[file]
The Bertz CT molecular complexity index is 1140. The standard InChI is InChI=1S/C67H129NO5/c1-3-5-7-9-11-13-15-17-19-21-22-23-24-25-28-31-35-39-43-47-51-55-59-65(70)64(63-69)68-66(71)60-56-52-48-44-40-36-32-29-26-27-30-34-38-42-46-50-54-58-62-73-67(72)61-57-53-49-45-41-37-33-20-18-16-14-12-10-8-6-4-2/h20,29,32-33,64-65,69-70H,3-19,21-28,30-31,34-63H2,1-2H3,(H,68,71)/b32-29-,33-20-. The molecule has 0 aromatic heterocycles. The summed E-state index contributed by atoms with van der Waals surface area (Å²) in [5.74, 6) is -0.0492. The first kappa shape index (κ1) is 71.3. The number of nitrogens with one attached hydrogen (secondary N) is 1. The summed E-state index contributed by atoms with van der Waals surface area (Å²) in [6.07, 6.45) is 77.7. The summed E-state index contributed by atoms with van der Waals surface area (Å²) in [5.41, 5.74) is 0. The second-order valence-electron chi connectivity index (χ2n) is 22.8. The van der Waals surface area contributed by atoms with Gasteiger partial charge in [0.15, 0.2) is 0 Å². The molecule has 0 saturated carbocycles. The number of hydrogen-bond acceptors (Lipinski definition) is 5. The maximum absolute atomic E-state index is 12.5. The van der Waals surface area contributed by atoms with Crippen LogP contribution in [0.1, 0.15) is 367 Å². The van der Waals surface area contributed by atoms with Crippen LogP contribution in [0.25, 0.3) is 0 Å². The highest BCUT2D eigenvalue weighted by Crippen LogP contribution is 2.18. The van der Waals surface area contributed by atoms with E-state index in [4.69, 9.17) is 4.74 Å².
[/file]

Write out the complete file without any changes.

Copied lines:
The Bertz CT molecular complexity index is 1140. The standard InChI is InChI=1S/C67H129NO5/c1-3-5-7-9-11-13-15-17-19-21-22-23-24-25-28-31-35-39-43-47-51-55-59-65(70)64(63-69)68-66(71)60-56-52-48-44-40-36-32-29-26-27-30-34-38-42-46-50-54-58-62-73-67(72)61-57-53-49-45-41-37-33-20-18-16-14-12-10-8-6-4-2/h20,29,32-33,64-65,69-70H,3-19,21-28,30-31,34-63H2,1-2H3,(H,68,71)/b32-29-,33-20-. The molecule has 0 aromatic heterocycles. The summed E-state index contributed by atoms with van der Waals surface area (Å²) in [5.74, 6) is -0.0492. The first kappa shape index (κ1) is 71.3. The number of nitrogens with one attached hydrogen (secondary N) is 1. The summed E-state index contributed by atoms with van der Waals surface area (Å²) in [6.07, 6.45) is 77.7. The summed E-state index contributed by atoms with van der Waals surface area (Å²) in [5.41, 5.74) is 0. The second-order valence-electron chi connectivity index (χ2n) is 22.8. The van der Waals surface area contributed by atoms with Gasteiger partial charge in [0.15, 0.2) is 0 Å². The molecule has 0 saturated carbocycles. The number of hydrogen-bond acceptors (Lipinski definition) is 5. The maximum absolute atomic E-state index is 12.5. The van der Waals surface area contributed by atoms with Crippen LogP contribution in [0.1, 0.15) is 367 Å². The van der Waals surface area contributed by atoms with Crippen LogP contribution in [0.25, 0.3) is 0 Å². The highest BCUT2D eigenvalue weighted by Crippen LogP contribution is 2.18. The van der Waals surface area contributed by atoms with E-state index in [4.69, 9.17) is 4.74 Å².